That will be the big danger – that the tea party forces that manufactured last Spring’s crisis will use the CSEF to argue that the district needs to divest itself of even more people and programs because the private sector can do it on its own. This is a battle for which the school supporters will be prepared. Business as usual isn’t. 

Nation Is In Decline Because of Morons

8 Aug

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The Buffalo News gets letters. Every single sentence of this letter, written by a James Costa of Elma, Erie County, New York, USA, is a symphony of stupidity.

Mr. Costa is a retired teacher living in Elma, who once enjoyed hitchhiking, accepting handouts from hardworking Americans while he and his friend hoboed it across the country. He also used to troll the Topix Forum using colorful pen names such as “MILFMan”, and “Brillo Pad Headwhere he enjoyed tearing into librulz. (His posts are deleted, but you can see many of them in others’ blockquotes.) But the person who posted as “Brillo Pad Head” also has fond memories of teaching – in the public school system – and the joy he got from that calling. Weird dichotomy.

Here is the letter from this leech retired hypocrite public pension-receiving teacher:

To fulfill its promise of social and economic justice, liberalism must transfer power from the people to government.

What is the government? What is the government but us – people? We live in a representative democracy, where we are given the franchise to elect people to do what they believe to be in our best interests. If the people do not think the politician is doing this, they are free to elect someone else. The power is the people’s. Always. We just don’t wield it as often as we might.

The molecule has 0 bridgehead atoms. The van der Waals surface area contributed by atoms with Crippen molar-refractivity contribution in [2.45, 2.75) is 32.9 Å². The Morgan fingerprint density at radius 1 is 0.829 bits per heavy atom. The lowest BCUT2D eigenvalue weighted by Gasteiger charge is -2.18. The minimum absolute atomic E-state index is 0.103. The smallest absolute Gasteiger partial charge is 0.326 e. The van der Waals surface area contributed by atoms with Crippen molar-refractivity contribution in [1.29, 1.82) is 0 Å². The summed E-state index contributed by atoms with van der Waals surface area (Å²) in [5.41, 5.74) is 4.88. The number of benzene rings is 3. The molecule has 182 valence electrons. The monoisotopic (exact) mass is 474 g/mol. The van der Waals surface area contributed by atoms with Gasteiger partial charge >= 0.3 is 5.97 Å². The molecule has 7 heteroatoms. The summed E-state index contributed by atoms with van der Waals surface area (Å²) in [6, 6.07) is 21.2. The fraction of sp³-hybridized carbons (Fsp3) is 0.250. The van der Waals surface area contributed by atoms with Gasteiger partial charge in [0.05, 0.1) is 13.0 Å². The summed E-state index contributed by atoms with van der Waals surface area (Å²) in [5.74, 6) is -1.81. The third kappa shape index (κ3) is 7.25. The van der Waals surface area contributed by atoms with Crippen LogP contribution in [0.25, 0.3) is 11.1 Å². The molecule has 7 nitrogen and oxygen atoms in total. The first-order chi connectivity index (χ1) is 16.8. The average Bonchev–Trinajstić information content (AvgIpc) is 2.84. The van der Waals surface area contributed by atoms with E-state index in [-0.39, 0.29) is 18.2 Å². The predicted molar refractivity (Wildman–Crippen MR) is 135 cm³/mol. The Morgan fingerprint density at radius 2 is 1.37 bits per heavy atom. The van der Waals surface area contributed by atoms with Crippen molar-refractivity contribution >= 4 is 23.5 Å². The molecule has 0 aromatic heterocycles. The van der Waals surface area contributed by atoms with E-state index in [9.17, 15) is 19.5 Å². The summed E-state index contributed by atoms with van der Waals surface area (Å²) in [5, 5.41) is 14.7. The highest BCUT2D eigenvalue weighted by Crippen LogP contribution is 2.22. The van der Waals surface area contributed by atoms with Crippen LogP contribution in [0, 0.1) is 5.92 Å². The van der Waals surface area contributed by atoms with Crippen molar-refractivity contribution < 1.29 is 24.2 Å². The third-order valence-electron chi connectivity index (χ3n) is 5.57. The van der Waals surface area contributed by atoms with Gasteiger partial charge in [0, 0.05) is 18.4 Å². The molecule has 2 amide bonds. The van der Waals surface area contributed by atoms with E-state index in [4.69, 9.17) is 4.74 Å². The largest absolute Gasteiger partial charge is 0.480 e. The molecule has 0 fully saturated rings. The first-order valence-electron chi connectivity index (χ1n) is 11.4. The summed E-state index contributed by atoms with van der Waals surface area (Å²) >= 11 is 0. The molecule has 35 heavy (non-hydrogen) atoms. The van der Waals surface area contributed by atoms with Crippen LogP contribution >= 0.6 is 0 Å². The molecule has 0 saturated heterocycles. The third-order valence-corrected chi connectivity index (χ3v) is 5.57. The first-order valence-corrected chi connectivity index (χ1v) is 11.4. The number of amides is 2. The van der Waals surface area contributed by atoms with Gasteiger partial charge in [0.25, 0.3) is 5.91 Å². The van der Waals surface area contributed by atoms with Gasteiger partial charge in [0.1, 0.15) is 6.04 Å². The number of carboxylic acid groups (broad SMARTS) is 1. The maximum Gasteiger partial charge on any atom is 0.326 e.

By selling the concept of redistribution of wealth as “fairness,” social programs are created and expanded to capture new classes of dependents.

Well, any system that taxes people to pay for public things is redistributing wealth. Which is to say, every functioning state taxes people to pay for public things. Social programs? Assuming the retiree here is a Medicare and Social Security recipient, he is directly benefitting from our social safety net. Not only that, but as a retiree from the public school system in New York, he receives a public pension that is completely free from state income taxation. You can’t sit there on top of a pile of public cash and whine about redistributive policies.

Under the pretext of ensuring “clean” air and water, government further enhances its power by destroying industries through crushing environmental regulations, thus swelling unemployment and welfare rolls.

Got that? Potable water and breathable air are no longer goals for which we should aim. It is not the right of the individual to breathe clean air or drink clean water that is paramount – it is the right of “industries” to ruin the air and poison the water that is of primary importance in this person’s addled mind.

Its “man-made” global warming claim is a ploy to boost taxes on all energy.

I think that’s a swipe at “cap and trade” – a conservative-invented, market-based system of reducing emissions and pollution which the conservatives abandoned when Obama decided he thought it was a good idea, too.

When Obamacare is fully implemented, costs will skyrocket, services will be rationed, quality care will nosedive and meddling bureaucrats will gain unprecedented control of our lives.

Says the guy receiving free or massively discounted, taxpayer-provided single-payer public socialized medicine.

Recently the formerly great city of Detroit has declared bankruptcy. This tragedy is a microcosm of a national trend.

Hm. Not really.